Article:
Looking for heroes? I have some to recommend. They are the young people who recently marched, in Halifax and around the world, for what should be their birthright—a supportive climate in which to grow up and fulfill their promise.
Those young people left school on a Friday, not to start their weekend fun early, but to ask the most piercing of questions: Why should they care about their future when it looks so grim? Why should they work to build careers and families when climate change threatens their lives? Why should they shoulder their responsibilities when we grown-ups are shirking ours? They're calling us out—and quite rightly. By sidestepping decisive climate action, we are failing them.
How can this be? After all, homes and workplaces are more energy-efficient, transit is gradually improving, cars use less gas, we're eating more local food, a ban on plastic bags is coming, recycling is part of our lives and carbon pricing is in place. Haven't these efforts made things better? Yes, and we can take pride in them—but they won't reduce greenhouse gas emissions to safe levels.
We've fallen short by allowing ourselves to make a series of well-intentioned but short-sighted judgments. We decided that climate change was peripheral to "real life" priorities. We took for granted that a low-carbon economy couldn't be a prosperous one. We assumed decisive action would be riskier and costlier than the status quo. We chose to view climate policy as a typical game of political dodgeball between interest groups. And we concluded we were too small to matter in any case. Sadly, compromised efforts were inevitable.
Now the snowballing speed of climate change is clearer than ever, and so is this: Good intentions and half-measures won't get the job done. If our children are to have a chance at a livable climate, dodgeball must give way to commitment and collaboration. It's time for environmentalists, leaders from business and industry (including fossil fuel producers), taxpayers' and workers' representatives, social justice advocates, politicians of all stripes and other key stakeholders to find common ground and a way forward.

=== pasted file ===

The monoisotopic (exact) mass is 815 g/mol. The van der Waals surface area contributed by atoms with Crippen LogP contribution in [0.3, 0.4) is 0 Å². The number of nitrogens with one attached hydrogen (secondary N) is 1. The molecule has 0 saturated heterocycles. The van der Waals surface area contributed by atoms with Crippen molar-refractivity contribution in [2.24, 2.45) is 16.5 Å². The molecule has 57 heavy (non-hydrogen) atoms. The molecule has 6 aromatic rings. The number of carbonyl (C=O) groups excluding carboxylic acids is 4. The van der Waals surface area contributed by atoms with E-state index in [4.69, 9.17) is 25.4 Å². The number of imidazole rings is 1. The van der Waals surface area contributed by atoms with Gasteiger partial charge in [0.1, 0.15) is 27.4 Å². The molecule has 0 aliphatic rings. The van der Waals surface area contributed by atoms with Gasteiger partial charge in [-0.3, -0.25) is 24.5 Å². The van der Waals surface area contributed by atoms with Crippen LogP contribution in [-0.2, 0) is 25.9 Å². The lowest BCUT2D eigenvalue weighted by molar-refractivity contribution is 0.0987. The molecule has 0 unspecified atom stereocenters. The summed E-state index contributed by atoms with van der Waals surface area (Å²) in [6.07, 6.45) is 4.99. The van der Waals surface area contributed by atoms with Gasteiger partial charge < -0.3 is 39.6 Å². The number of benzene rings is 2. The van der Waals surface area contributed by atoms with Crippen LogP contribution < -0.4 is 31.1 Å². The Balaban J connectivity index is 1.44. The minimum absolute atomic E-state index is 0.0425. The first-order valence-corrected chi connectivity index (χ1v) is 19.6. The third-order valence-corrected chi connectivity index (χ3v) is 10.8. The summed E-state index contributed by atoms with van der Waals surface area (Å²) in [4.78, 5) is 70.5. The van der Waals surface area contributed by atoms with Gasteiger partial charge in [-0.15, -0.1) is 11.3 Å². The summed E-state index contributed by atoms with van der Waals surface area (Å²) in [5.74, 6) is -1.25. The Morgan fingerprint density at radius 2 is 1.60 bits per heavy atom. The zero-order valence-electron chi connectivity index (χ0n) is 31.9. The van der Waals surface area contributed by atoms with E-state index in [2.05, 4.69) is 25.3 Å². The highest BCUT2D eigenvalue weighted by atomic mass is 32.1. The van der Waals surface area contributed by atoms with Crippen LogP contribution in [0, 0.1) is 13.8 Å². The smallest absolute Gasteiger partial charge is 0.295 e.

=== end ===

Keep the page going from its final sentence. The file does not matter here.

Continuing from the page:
The payoffs could be almost immediate. Revisions of two key frameworks—Nova Scotia's Environmental Goals and Sustainable Prosperity Act and HRM's Community Energy and Climate Action Plan—are underway. Instead of the usual ineffectual compromises, what results could be the strong, progressive initiatives that only unified, win-win thinking can produce.
Canadian Adam Kahane, who coaches groups as they wrestle with complex challenges like ours, tells a story from one of his experiences. As the group began working together, one of its members rose to announce that he saw two options for them—a practical one and a miraculous one. The practical option, he said, was for them to pray for supernatural forces to take pity and solve their problems. The miraculous option was for them to take responsibility and find a way forward together.
Those young climate heroes will take to the streets again on May 3, pleading with us to go all-in on the miraculous option. I don't know how we'll respond, but I do know this: We will never have a more important opportunity to be heroes ourselves. —David Henry, Halifax
Recycling far from home
I am sure the Halifax Regional Municipality strives to create an environmentally friendly city, and I want to thank the employees of Halifax's waste-management programs—you are valued. However, HRM, you need to implement more sorted garbage bins onto the city streets. I am talking about the ones that label separate containers: Paper, organics, recyclables, landfill.
I was waiting for the bus yesterday on Spring Garden Road outside the Halifax Public Gardens. Beautiful day, but what wasn't so beautiful was the overflowing garbage bin I stood next to. Cardboard, plastic, styrofoam and organics all mixed together. We are pressured to sort these items out in our own homes or else we are rejected. Yet the street garbage shows leniency.
How is the Halifax community supposed to trust your movement towards a better environment if our public waste options are limited? —A member of the Halifax community